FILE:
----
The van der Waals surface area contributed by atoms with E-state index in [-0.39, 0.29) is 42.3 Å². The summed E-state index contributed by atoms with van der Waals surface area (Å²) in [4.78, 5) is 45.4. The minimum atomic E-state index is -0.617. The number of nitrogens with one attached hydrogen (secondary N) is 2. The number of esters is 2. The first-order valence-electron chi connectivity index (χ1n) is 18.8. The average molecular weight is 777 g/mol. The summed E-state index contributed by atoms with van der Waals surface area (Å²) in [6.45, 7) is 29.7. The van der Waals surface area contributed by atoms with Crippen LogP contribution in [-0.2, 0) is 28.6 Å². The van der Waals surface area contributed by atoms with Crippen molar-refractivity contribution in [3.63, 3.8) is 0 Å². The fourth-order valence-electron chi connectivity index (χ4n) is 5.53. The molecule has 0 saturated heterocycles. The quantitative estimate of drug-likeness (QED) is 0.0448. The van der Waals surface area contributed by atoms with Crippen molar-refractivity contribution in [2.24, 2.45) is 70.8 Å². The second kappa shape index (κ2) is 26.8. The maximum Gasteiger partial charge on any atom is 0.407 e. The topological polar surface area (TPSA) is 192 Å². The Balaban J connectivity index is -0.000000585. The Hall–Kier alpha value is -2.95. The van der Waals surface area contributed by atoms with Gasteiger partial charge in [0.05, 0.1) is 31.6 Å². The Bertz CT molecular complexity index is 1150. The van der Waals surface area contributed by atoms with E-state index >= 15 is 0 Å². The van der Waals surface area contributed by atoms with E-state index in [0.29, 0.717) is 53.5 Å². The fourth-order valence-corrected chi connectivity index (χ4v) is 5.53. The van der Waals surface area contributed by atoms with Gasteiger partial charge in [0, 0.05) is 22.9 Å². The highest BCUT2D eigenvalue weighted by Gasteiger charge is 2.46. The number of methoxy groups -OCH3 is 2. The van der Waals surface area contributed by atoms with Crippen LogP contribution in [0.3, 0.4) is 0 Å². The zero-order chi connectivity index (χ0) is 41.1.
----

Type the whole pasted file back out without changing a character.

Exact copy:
The van der Waals surface area contributed by atoms with E-state index in [-0.39, 0.29) is 42.3 Å². The summed E-state index contributed by atoms with van der Waals surface area (Å²) in [4.78, 5) is 45.4. The minimum atomic E-state index is -0.617. The number of nitrogens with one attached hydrogen (secondary N) is 2. The number of esters is 2. The first-order valence-electron chi connectivity index (χ1n) is 18.8. The average molecular weight is 777 g/mol. The summed E-state index contributed by atoms with van der Waals surface area (Å²) in [6.45, 7) is 29.7. The van der Waals surface area contributed by atoms with Crippen LogP contribution in [-0.2, 0) is 28.6 Å². The van der Waals surface area contributed by atoms with Crippen molar-refractivity contribution in [3.63, 3.8) is 0 Å². The fourth-order valence-electron chi connectivity index (χ4n) is 5.53. The molecule has 0 saturated heterocycles. The quantitative estimate of drug-likeness (QED) is 0.0448. The van der Waals surface area contributed by atoms with Crippen molar-refractivity contribution in [2.24, 2.45) is 70.8 Å². The second kappa shape index (κ2) is 26.8. The maximum Gasteiger partial charge on any atom is 0.407 e. The topological polar surface area (TPSA) is 192 Å². The Balaban J connectivity index is -0.000000585. The Hall–Kier alpha value is -2.95. The van der Waals surface area contributed by atoms with Gasteiger partial charge in [0.05, 0.1) is 31.6 Å². The Bertz CT molecular complexity index is 1150. The van der Waals surface area contributed by atoms with E-state index >= 15 is 0 Å². The van der Waals surface area contributed by atoms with E-state index in [0.29, 0.717) is 53.5 Å². The fourth-order valence-corrected chi connectivity index (χ4v) is 5.53. The van der Waals surface area contributed by atoms with Gasteiger partial charge in [0, 0.05) is 22.9 Å². The highest BCUT2D eigenvalue weighted by Gasteiger charge is 2.46. The number of methoxy groups -OCH3 is 2. The van der Waals surface area contributed by atoms with Crippen LogP contribution in [0.3, 0.4) is 0 Å². The zero-order chi connectivity index (χ0) is 41.1.